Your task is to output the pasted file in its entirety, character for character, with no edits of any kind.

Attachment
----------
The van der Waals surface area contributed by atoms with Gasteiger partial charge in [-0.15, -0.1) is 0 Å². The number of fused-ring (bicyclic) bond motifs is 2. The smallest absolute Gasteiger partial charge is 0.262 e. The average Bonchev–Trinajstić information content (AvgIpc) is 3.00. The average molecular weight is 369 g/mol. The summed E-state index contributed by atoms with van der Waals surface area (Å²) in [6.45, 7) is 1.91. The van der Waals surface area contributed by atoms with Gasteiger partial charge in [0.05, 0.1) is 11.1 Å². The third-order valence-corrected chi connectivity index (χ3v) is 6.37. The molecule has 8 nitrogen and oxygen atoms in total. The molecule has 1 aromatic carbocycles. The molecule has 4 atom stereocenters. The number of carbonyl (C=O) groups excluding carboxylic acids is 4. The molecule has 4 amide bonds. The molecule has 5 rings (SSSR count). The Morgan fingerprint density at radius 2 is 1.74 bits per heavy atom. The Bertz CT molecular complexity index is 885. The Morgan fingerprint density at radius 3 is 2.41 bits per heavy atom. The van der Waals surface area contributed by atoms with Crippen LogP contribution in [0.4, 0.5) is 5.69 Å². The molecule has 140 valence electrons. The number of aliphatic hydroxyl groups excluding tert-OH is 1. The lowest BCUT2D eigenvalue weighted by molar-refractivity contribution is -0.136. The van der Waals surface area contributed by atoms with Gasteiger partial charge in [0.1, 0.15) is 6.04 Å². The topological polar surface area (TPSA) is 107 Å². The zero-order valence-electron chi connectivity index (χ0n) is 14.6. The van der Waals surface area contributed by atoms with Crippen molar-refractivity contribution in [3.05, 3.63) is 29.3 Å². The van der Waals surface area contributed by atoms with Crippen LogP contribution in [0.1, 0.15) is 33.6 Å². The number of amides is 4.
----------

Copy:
The van der Waals surface area contributed by atoms with Gasteiger partial charge in [-0.15, -0.1) is 0 Å². The number of fused-ring (bicyclic) bond motifs is 2. The smallest absolute Gasteiger partial charge is 0.262 e. The average Bonchev–Trinajstić information content (AvgIpc) is 3.00. The average molecular weight is 369 g/mol. The summed E-state index contributed by atoms with van der Waals surface area (Å²) in [6.45, 7) is 1.91. The van der Waals surface area contributed by atoms with Gasteiger partial charge in [0.05, 0.1) is 11.1 Å². The third-order valence-corrected chi connectivity index (χ3v) is 6.37. The molecule has 8 nitrogen and oxygen atoms in total. The molecule has 1 aromatic carbocycles. The molecule has 4 atom stereocenters. The number of carbonyl (C=O) groups excluding carboxylic acids is 4. The molecule has 4 amide bonds. The molecule has 5 rings (SSSR count). The Morgan fingerprint density at radius 2 is 1.74 bits per heavy atom. The Bertz CT molecular complexity index is 885. The Morgan fingerprint density at radius 3 is 2.41 bits per heavy atom. The van der Waals surface area contributed by atoms with Crippen LogP contribution in [0.4, 0.5) is 5.69 Å². The molecule has 140 valence electrons. The number of aliphatic hydroxyl groups excluding tert-OH is 1. The lowest BCUT2D eigenvalue weighted by molar-refractivity contribution is -0.136. The van der Waals surface area contributed by atoms with Gasteiger partial charge in [0.1, 0.15) is 6.04 Å². The topological polar surface area (TPSA) is 107 Å². The zero-order valence-electron chi connectivity index (χ0n) is 14.6. The van der Waals surface area contributed by atoms with Crippen molar-refractivity contribution in [3.05, 3.63) is 29.3 Å². The van der Waals surface area contributed by atoms with Crippen LogP contribution in [0.1, 0.15) is 33.6 Å². The number of amides is 4.